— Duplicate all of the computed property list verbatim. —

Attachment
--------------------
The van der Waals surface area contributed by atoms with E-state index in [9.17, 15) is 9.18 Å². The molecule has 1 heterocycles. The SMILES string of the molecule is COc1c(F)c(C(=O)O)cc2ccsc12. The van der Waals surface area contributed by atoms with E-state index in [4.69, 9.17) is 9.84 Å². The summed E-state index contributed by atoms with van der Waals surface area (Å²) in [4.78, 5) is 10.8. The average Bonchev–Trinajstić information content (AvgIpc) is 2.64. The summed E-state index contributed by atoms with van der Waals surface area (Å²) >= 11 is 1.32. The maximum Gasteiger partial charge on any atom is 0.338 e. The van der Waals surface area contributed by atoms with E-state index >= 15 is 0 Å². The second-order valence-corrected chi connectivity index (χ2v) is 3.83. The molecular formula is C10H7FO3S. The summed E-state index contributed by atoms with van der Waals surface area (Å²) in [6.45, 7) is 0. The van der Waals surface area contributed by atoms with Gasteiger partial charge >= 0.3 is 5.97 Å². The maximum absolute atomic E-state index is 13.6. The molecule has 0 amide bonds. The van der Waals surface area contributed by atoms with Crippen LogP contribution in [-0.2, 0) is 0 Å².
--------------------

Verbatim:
The van der Waals surface area contributed by atoms with E-state index in [9.17, 15) is 9.18 Å². The molecule has 1 heterocycles. The SMILES string of the molecule is COc1c(F)c(C(=O)O)cc2ccsc12. The van der Waals surface area contributed by atoms with E-state index in [4.69, 9.17) is 9.84 Å². The summed E-state index contributed by atoms with van der Waals surface area (Å²) in [4.78, 5) is 10.8. The average Bonchev–Trinajstić information content (AvgIpc) is 2.64. The summed E-state index contributed by atoms with van der Waals surface area (Å²) >= 11 is 1.32. The maximum Gasteiger partial charge on any atom is 0.338 e. The van der Waals surface area contributed by atoms with E-state index >= 15 is 0 Å². The second-order valence-corrected chi connectivity index (χ2v) is 3.83. The molecular formula is C10H7FO3S. The summed E-state index contributed by atoms with van der Waals surface area (Å²) in [6.45, 7) is 0. The van der Waals surface area contributed by atoms with Gasteiger partial charge >= 0.3 is 5.97 Å². The maximum absolute atomic E-state index is 13.6. The molecule has 0 amide bonds. The van der Waals surface area contributed by atoms with Crippen LogP contribution in [-0.2, 0) is 0 Å².